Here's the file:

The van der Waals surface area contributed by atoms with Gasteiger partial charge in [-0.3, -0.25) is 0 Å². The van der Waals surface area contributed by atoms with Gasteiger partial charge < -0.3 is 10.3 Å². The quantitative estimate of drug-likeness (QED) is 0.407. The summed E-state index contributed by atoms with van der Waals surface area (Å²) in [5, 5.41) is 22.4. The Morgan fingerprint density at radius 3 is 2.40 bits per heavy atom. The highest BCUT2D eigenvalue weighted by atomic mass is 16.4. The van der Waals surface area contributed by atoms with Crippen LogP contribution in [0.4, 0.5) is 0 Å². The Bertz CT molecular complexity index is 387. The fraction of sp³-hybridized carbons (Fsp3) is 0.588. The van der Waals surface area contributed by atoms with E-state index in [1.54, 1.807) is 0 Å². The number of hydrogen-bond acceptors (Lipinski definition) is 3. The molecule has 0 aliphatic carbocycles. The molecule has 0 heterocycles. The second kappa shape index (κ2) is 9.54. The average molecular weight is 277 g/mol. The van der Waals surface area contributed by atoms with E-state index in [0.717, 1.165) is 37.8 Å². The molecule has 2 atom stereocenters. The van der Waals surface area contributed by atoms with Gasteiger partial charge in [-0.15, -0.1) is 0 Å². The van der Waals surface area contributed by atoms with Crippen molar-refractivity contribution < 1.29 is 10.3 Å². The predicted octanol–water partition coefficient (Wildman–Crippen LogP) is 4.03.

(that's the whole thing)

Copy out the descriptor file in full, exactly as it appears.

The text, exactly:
The van der Waals surface area contributed by atoms with Gasteiger partial charge in [-0.3, -0.25) is 0 Å². The van der Waals surface area contributed by atoms with Gasteiger partial charge < -0.3 is 10.3 Å². The quantitative estimate of drug-likeness (QED) is 0.407. The summed E-state index contributed by atoms with van der Waals surface area (Å²) in [5, 5.41) is 22.4. The Morgan fingerprint density at radius 3 is 2.40 bits per heavy atom. The highest BCUT2D eigenvalue weighted by atomic mass is 16.4. The van der Waals surface area contributed by atoms with Crippen LogP contribution in [0.4, 0.5) is 0 Å². The Bertz CT molecular complexity index is 387. The fraction of sp³-hybridized carbons (Fsp3) is 0.588. The van der Waals surface area contributed by atoms with E-state index in [1.54, 1.807) is 0 Å². The number of hydrogen-bond acceptors (Lipinski definition) is 3. The molecule has 0 aliphatic carbocycles. The molecule has 0 heterocycles. The second kappa shape index (κ2) is 9.54. The average molecular weight is 277 g/mol. The van der Waals surface area contributed by atoms with E-state index in [0.717, 1.165) is 37.8 Å². The molecule has 2 atom stereocenters. The van der Waals surface area contributed by atoms with Gasteiger partial charge in [-0.15, -0.1) is 0 Å². The van der Waals surface area contributed by atoms with Crippen molar-refractivity contribution < 1.29 is 10.3 Å². The predicted octanol–water partition coefficient (Wildman–Crippen LogP) is 4.03.